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Vegetarians Can Expect to Live Longer, Study Shows

A study of more than 70,000 people found that vegetarians have a 12 percent lower risk of death from all causes, including diabetes and heart disease, than non-vegetarians.

It seems our parents were right when they told us to eat our vegetables. New research published today in JAMA Internal Medicine provides evidence that vegetarians live longer than meat eaters and succumb to fewer chronic diseases.

Michael J. Orlich, M.D., an assistant professor of preventive medicine at Loma Linda University in California, and his colleagues examined data on a group of 73,308 Seventh Day Adventists in the Adventist Health Study 2 cohort of nearly 100,000 people.

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Over a period of six years, 2,579 deaths occurred. The nearly 38,000 vegetarians in the study had a 12 percent lower risk of death from all causes. Vegetarian men fared even better, with a significantly lower risk of death from cardiovascular disease and ischemic heart disease compared to non-vegetarians.

“In the medical community, there is an increasing attention to diet in disease prevention, and a growing appreciation for the role of dietary patterns in managing disease,” Orlich said in an interview with Healthline. According to his study, vegetarians are less likely to suffer from hypertension, metabolic syndrome, diabetes, and heart disease, conditions currently linked to unhealthy dietary habits.

Study participants were divided into five groups: non-vegetarian, semi-vegetarian, pesco-vegetarian (includes seafood), lacto-ovo-vegetarian (includes dairy and egg products), and vegan (excludes all animal products).

Pesco-vegetarians had an even lower risk of death—19 percent for all causes—as well as a 35 percent lower risk of death from heart disease.

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Orlich said he found that the benefits of vegetarianism were more pronounced when he looked at specific diseases. “We found a striking association with renal failure and endocrine disorders,” he said. Vegetarians were 52 percent less likely to die from kidney failure and 39 percent less likely to die from endocrine and diabetes-related disorders.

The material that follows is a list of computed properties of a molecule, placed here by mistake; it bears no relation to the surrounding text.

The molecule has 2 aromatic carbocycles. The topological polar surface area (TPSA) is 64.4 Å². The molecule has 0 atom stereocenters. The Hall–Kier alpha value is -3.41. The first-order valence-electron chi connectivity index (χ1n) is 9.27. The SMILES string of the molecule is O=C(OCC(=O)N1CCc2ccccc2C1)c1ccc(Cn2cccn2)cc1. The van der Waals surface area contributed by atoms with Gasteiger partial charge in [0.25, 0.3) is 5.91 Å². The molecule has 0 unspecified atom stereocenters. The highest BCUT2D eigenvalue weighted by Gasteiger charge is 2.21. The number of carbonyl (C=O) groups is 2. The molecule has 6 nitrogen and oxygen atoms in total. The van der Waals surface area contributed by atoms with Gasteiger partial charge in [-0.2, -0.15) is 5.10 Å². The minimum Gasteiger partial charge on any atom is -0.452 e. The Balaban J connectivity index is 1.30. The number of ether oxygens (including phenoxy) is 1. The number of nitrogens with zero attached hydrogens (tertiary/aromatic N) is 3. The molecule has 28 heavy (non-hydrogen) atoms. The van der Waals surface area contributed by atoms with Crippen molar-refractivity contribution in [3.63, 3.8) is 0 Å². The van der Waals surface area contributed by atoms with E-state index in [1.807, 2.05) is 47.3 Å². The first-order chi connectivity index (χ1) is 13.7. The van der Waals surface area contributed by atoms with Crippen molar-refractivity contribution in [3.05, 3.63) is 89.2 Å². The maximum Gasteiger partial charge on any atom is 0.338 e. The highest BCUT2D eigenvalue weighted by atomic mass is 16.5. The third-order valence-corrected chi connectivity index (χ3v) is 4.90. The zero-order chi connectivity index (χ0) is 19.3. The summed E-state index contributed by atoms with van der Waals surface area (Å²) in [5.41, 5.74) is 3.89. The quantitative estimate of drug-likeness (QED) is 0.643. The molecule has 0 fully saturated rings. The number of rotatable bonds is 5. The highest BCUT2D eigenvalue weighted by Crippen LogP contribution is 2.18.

Orlich plans to pursue further studies with this same cohort in a few years.

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Overall, vegetarians in this “clean living,” religious study group tended to be older, more highly educated and more likely to be married, to drink less alcohol, to smoke less, to exercise more, and to be thinner than non-vegetarians.

The Biggest Dietary Offenders

Summer barbecue season is here, but keep in mind that red meat and processed meats are associated with an increased risk of cardiovascular disease. Higher mortality has also been linked to diets containing foods with high glycemic loads.

Glycemic load is how much a given food raises your blood sugar and insulin levels. For example, a serving of watermelon is high in natural sugar but has a low glycemic load. Grains can be low in sugar but have an extremely high glycemic load.

“Everybody should be informed about the potential benefits of a vegetarian diet and make choices that are right for them,” Orlich said.

If you are considering switching to a healthier diet, the Harvard Medical School’s preventive healthcare site offers comprehensive nutritional planning resources.

Learn More on Healthline.com:

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